I am trying to upload something directly to the ESP8266 using the ESP8266 IDE. I have configured the ESP8266 to communicate at 9600 using UART_DEF and I have set the ESP8266 IDE at 9600. I see some tutorials that say to use a FTDI but I only have a Serial to TTL cable (note it even says at the bottom that it's not good for Arduinos :( ) and am making the following connections:

  • ESP8266 RX - TTL cable TX
  • ESP8266 TX - TTL cable RX
  • ESP8266 GND - common GND
  • ESP8266 VCC - External 3.3V
  • GND from External 3.3V - common GND
  • ESP8266 GPI0 (through a 10k resistor) - common GND
  • ESP8266 GPI2 (through a 10k resistor) - External 3.3V
  • EPS8266 CH_PD - External 3.3V (sorry, that was wrong before)

However, when I upload that sketch I get an error that the board cannot be found. I have read online that the ESP has some bootloader mode that needs to be activated but haven't found great instructions on how to do that. Any advice would be appreciated.

FYI I also have an Uno if that is any help. I have communicated with the ESP8266 through the Uno before (connecting the Uno reset to ground) .

  • 1
    wire io 0 to gnd without resistor for the moment of esp8266 startup. esp8266 is put into flashing mode with io 0 LOW at startup. but the module can have a pull-up on io 0 to start normally.
    – Juraj
    Commented Aug 12, 2019 at 4:22
  • 1
    AT firmware UART baud rate has nothing to do with bootloading baud rate. bootloader detects the baud rate
    – Juraj
    Commented Aug 12, 2019 at 4:24
  • 1
    Connecting CH_PD to ground turns off the ESP8266.
    – tttapa
    Commented Aug 12, 2019 at 8:26

1 Answer 1


The cable you point to is fine for programming the ESP8266. The only reason it's not "good" for an Arduino is the lack of a DTR signal to trigger a reset for you - which you can do manually anyway and still use it for an Arduino (if your reactions are fast enough).

You have no such problem with the ESP8266. Once you have it in bootloader mode it stays in bootloader mode until you tell it to exit bootloader mode.

First make sure that the ESP8266 is actually set up to run properly. That means:

  • Connect CH_PD to 3.3V, not GND, through a pull-up resistor.
  • Connect GPIO0 to 3.3V via a pull-up resistor.
  • Connect RST to 3.3V via a pull-up resistor.

Then for simplicity of programming:

  • Connect a button between RST and GND
  • Connect a button between GPIO0 and GND

To enter bootloader mode simply hold the GPIO0 button in, tap the RST button, then release the GPIO0 button. When you have successfully uploaded your firmware just tap the RST button to exit bootloader mode.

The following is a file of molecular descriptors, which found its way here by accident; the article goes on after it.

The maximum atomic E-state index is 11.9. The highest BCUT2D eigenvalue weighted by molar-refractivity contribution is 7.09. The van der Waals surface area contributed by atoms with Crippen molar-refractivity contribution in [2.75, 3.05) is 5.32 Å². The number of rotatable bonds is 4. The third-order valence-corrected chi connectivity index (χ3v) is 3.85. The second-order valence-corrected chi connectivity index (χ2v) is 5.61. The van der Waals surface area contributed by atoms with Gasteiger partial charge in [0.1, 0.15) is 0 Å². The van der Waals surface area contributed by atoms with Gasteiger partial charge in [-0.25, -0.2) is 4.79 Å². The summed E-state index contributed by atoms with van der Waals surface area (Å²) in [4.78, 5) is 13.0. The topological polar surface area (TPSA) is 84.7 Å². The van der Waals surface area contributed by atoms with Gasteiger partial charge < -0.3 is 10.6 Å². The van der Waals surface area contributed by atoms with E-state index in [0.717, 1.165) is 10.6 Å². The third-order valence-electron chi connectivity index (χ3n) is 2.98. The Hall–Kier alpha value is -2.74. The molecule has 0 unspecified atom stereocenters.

ESP8266 boards with a built-in USB interface usually use both the DTR and the RTS pins to control both those buttons virtually. That's somewhat complex to arrange for an external USB to TTL UART adaptor, so it's simpler to just press the buttons manually.

Here's a link to a website that details the circuit and operation using an ESP-01 as an example.

  • the new esp-01S modules have a pull-up on io 0 and CH-PD wired to Vcc 'on board'
    – Juraj
    Commented Aug 12, 2019 at 15:31
  • @Juraj Indeed they do - however the OP never mentioned which ESP8266 module (if any) they are using.
    – Majenko
    Commented Aug 12, 2019 at 15:40
  • Wow this is a great start! It's still not working for me. I am using a lower resistor on the CH_PD and GPIO2 - VCC connection (500 Ohms) could that be a reason? Here is a picture of my setup if that's any help...imgur.com/a/miZuQN9
    – garson
    Commented Aug 12, 2019 at 20:30
  • It's no help at all. All I see is a bundle of meaningless wires. Not even an ESP8266 in there. What module are you using?
    – Majenko
    Commented Aug 12, 2019 at 20:38
  • According to this site, I think I have ESP8266-01 but I am not really sure how to check just from looking at it. esp8266.com/wiki/doku.php?id=esp8266-module-family
    – garson
    Commented Aug 12, 2019 at 20:54

Your Answer

By clicking “Post Your Answer”, you agree to our terms of service and acknowledge you have read our privacy policy.

Not the answer you're looking for? Browse other questions tagged or ask your own question.